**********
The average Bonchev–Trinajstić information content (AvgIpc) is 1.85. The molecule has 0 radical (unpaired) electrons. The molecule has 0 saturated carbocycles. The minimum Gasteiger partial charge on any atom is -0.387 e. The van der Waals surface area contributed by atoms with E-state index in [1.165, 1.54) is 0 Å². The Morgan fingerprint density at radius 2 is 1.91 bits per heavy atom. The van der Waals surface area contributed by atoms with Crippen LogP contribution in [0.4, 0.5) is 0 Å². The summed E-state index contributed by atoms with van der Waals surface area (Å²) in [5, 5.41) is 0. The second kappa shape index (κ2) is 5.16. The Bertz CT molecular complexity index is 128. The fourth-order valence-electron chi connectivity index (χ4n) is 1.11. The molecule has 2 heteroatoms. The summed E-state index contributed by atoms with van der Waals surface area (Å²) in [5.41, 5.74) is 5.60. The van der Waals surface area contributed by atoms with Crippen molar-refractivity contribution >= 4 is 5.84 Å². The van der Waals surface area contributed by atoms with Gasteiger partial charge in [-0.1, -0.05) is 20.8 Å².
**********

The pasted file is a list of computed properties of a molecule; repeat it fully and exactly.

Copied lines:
The average Bonchev–Trinajstić information content (AvgIpc) is 1.85. The molecule has 0 radical (unpaired) electrons. The molecule has 0 saturated carbocycles. The minimum Gasteiger partial charge on any atom is -0.387 e. The van der Waals surface area contributed by atoms with E-state index in [1.165, 1.54) is 0 Å². The Morgan fingerprint density at radius 2 is 1.91 bits per heavy atom. The van der Waals surface area contributed by atoms with Crippen LogP contribution in [0.4, 0.5) is 0 Å². The summed E-state index contributed by atoms with van der Waals surface area (Å²) in [5, 5.41) is 0. The second kappa shape index (κ2) is 5.16. The Bertz CT molecular complexity index is 128. The fourth-order valence-electron chi connectivity index (χ4n) is 1.11. The molecule has 2 heteroatoms. The summed E-state index contributed by atoms with van der Waals surface area (Å²) in [5.41, 5.74) is 5.60. The van der Waals surface area contributed by atoms with Crippen molar-refractivity contribution >= 4 is 5.84 Å². The van der Waals surface area contributed by atoms with Gasteiger partial charge in [-0.1, -0.05) is 20.8 Å².